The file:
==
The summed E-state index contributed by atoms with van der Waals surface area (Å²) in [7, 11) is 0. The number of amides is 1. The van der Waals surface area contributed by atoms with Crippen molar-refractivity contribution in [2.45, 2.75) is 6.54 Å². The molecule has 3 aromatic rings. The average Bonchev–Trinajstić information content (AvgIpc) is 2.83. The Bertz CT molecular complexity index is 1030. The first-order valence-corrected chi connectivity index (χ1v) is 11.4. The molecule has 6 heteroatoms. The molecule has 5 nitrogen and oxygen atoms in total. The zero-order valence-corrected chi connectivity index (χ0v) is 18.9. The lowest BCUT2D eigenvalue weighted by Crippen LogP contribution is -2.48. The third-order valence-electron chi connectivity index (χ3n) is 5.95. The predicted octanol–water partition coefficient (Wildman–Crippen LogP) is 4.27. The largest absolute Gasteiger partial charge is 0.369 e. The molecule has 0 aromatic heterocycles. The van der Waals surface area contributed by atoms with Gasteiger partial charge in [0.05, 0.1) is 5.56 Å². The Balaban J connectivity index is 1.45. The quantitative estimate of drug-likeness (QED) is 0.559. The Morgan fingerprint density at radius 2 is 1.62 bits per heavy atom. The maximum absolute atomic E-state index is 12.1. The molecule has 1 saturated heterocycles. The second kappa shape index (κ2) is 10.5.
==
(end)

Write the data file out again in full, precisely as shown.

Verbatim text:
The summed E-state index contributed by atoms with van der Waals surface area (Å²) in [7, 11) is 0. The number of amides is 1. The van der Waals surface area contributed by atoms with Crippen molar-refractivity contribution in [2.45, 2.75) is 6.54 Å². The molecule has 3 aromatic rings. The average Bonchev–Trinajstić information content (AvgIpc) is 2.83. The Bertz CT molecular complexity index is 1030. The first-order valence-corrected chi connectivity index (χ1v) is 11.4. The molecule has 6 heteroatoms. The molecule has 5 nitrogen and oxygen atoms in total. The zero-order valence-corrected chi connectivity index (χ0v) is 18.9. The lowest BCUT2D eigenvalue weighted by Crippen LogP contribution is -2.48. The third-order valence-electron chi connectivity index (χ3n) is 5.95. The predicted octanol–water partition coefficient (Wildman–Crippen LogP) is 4.27. The largest absolute Gasteiger partial charge is 0.369 e. The molecule has 0 aromatic heterocycles. The van der Waals surface area contributed by atoms with Gasteiger partial charge in [0.05, 0.1) is 5.56 Å². The Balaban J connectivity index is 1.45. The quantitative estimate of drug-likeness (QED) is 0.559. The Morgan fingerprint density at radius 2 is 1.62 bits per heavy atom. The maximum absolute atomic E-state index is 12.1. The molecule has 1 saturated heterocycles. The second kappa shape index (κ2) is 10.5.